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The People of the State of Illinois v. Abraham Garcia

January 21, 2011

THE PEOPLE OF THE STATE OF ILLINOIS,
APPELLANT,
v.
ABRAHAM GARCIA,
APPELLEE.



The opinion of the court was delivered by: Chief Justice Kilbride

CHIEF JUSTICE KILBRIDE delivered the judgment of the court, with opinion.

Justices Freeman, Thomas, Garman, Karmeier, Burke, and Theis concurred in the judgment and opinion.

OPINION

The issue in this appeal is whether a defendant's wrongful delay of criminal proceedings by violating bond and becoming a fugitive from justice tolls the 10-year limitation on prior convictions used to impose an extended-term sentence under section 5--5--3.2(b)(1) of the Unified Code of Corrections (730 ILCS 5/5--5--3.2(b)(1) (West 1998)). The appellate court answered that question negatively, relying on the absence of statutory language specifically tolling the 10-year limit based on a defendant's wrongful delay. 396 Ill. App. 3d 792, 799. For the reasons that follow, we reverse the part of the appellate court's judgment construing the statute.

I. BACKGROUND

In November 1999, the State charged defendant, Abraham Garcia, with attempted first degree murder and aggravated battery, alleging that defendant beat the victim following a minor traffic incident on August 31, 1999.

Pertinent to this appeal, the circuit court of Cook County released defendant on bond, but later issued a bond forfeiture warrant when defendant failed to appear. The warrant was quashed when defendant appeared at a subsequent hearing. Defendant again failed to appear at another hearing. Thus, in November 2000, the court issued a second bond forfeiture warrant. For the next six years, defendant remained a fugitive from justice. Defendant was not rearrested until November 2006.

In 2008, defendant was tried in a bench trial. The State presented evidence that the victim, Roberto Rios, and his wife were driving on a public road when they encountered defendant's vehicle stopped on the road, blocking Rios' passage. After waiting briefly, Rios honked his car horn at defendant's vehicle. Defendant exited his vehicle and approached Rios' car. Defendant argued with Rios and unsuccessfully tried to hit Rios through an open car window. Rios and his wife then drove to a nearby restaurant.

Shortly afterwards, defendant and another man entered the restaurant and attacked Rios. Defendant restrained Rios while the other man repeatedly hit Rios with a metal pipe. Rios eventually fell to the ground. While Rios was on the ground, defendant hit him in the head with a glass pitcher, breaking the pitcher. Defendant then cut Rios' face with pieces of broken glass. During the attack, Rios sustained a broken arm and serious permanent injuries to his face. Ultimately, the trial court convicted defendant of three counts of aggravated battery.

At the sentencing hearing, the parties agreed that defendant was eligible for an extended-term sentence based on his 1993 conviction for possession of a stolen motor vehicle. The trial court sentenced defendant to three extended 90-month prison terms, to be served concurrently.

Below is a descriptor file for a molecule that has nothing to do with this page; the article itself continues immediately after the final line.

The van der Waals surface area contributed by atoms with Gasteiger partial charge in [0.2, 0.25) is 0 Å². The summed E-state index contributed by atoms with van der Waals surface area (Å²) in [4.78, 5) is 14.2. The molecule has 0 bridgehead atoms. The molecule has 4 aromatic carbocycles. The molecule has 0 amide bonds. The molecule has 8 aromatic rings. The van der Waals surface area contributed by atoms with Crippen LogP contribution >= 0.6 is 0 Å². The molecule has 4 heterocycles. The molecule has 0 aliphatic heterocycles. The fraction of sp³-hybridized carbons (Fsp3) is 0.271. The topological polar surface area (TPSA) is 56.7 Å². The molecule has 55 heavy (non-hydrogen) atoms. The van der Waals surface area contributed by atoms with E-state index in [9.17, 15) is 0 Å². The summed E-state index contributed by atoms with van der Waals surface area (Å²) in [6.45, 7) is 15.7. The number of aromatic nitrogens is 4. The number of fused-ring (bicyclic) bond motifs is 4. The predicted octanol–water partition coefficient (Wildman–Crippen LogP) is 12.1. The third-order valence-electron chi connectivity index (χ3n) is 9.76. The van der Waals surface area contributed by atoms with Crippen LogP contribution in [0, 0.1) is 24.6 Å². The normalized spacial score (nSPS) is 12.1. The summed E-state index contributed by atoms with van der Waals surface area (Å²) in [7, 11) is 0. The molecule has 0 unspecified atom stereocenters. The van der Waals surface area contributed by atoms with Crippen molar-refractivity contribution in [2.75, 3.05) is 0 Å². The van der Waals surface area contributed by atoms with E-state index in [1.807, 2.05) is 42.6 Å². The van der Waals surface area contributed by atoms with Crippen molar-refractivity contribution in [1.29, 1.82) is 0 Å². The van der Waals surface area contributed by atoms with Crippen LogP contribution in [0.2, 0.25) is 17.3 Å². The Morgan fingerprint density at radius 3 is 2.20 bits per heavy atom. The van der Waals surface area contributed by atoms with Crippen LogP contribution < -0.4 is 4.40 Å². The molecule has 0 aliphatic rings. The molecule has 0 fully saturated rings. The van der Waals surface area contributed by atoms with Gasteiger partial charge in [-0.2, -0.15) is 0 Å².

Defendant filed a motion to reconsider his sentence, arguing that he was not eligible for an extended-term sentence under section 5--5--3.2(b)(1) of the Code because that section authorized an extended-term sentence based only on prior convictions within the previous 10 years, but his 1993 conviction for possession of a stolen motor vehicle occurred more than 10 years before his 2008 conviction in this case. The trial court denied defendant's motion to reconsider, finding that the statutory 10-year limit was tolled during the six years when defendant willfully violated his bail bond.

On appeal, the appellate court agreed with defendant's challenge to his extended-term sentence. The court recognized that section 5--5--3.2(b)(1) was intended to impose harsher sentences on offenders who had demonstrated their resistance to correction through repeated convictions but also noted, as a penal statute, it must be strictly construed in favor of the defendant. Observing that the statute contained no express tolling language, the court declined to toll the 10-year time limit when a defendant wrongfully delayed the criminal proceedings. 396 Ill. App. 3d at 798-99.

Accordingly, the appellate court determined that defendant was not eligible for an extended-term sentence when his 1993 conviction occurred more than 10 years before his 2008 conviction. Consequently, the court vacated as void the extended-term portion of his sentence, consisting of 21/2 years. The court also remanded the cause to the trial court to vacate one of defendant's aggravated battery convictions under the one-act, one-crime doctrine. 396 Ill. App. 3d at 795-97.

We allowed the State's petition for leave to appeal. Ill. S. Ct. R. 315 (eff. Feb. 26, 2010). The State challenges only the part of the appellate court's judgment on the extended-term sentence issue, and we ...


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